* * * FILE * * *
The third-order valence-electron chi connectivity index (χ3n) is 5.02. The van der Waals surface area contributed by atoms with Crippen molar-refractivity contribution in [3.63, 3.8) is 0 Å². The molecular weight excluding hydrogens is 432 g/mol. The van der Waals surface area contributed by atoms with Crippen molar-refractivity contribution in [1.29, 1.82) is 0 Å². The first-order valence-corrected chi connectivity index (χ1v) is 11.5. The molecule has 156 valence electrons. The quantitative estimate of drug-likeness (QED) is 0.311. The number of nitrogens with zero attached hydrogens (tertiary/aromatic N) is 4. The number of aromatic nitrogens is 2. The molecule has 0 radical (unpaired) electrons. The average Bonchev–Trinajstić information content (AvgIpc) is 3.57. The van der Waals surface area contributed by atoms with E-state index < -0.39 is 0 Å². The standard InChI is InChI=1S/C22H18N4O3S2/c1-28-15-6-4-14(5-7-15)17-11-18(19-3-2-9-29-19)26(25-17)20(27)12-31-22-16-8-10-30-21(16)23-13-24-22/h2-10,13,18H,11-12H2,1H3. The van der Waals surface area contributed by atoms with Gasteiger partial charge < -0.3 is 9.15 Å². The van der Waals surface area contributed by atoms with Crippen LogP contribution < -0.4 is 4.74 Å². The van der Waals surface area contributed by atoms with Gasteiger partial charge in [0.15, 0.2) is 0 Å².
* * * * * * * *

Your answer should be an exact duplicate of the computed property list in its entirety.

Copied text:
The third-order valence-electron chi connectivity index (χ3n) is 5.02. The van der Waals surface area contributed by atoms with Crippen molar-refractivity contribution in [3.63, 3.8) is 0 Å². The molecular weight excluding hydrogens is 432 g/mol. The van der Waals surface area contributed by atoms with Crippen molar-refractivity contribution in [1.29, 1.82) is 0 Å². The first-order valence-corrected chi connectivity index (χ1v) is 11.5. The molecule has 156 valence electrons. The quantitative estimate of drug-likeness (QED) is 0.311. The number of nitrogens with zero attached hydrogens (tertiary/aromatic N) is 4. The number of aromatic nitrogens is 2. The molecule has 0 radical (unpaired) electrons. The average Bonchev–Trinajstić information content (AvgIpc) is 3.57. The van der Waals surface area contributed by atoms with E-state index < -0.39 is 0 Å². The standard InChI is InChI=1S/C22H18N4O3S2/c1-28-15-6-4-14(5-7-15)17-11-18(19-3-2-9-29-19)26(25-17)20(27)12-31-22-16-8-10-30-21(16)23-13-24-22/h2-10,13,18H,11-12H2,1H3. The van der Waals surface area contributed by atoms with Gasteiger partial charge < -0.3 is 9.15 Å². The van der Waals surface area contributed by atoms with Crippen LogP contribution < -0.4 is 4.74 Å². The van der Waals surface area contributed by atoms with Gasteiger partial charge in [0.15, 0.2) is 0 Å².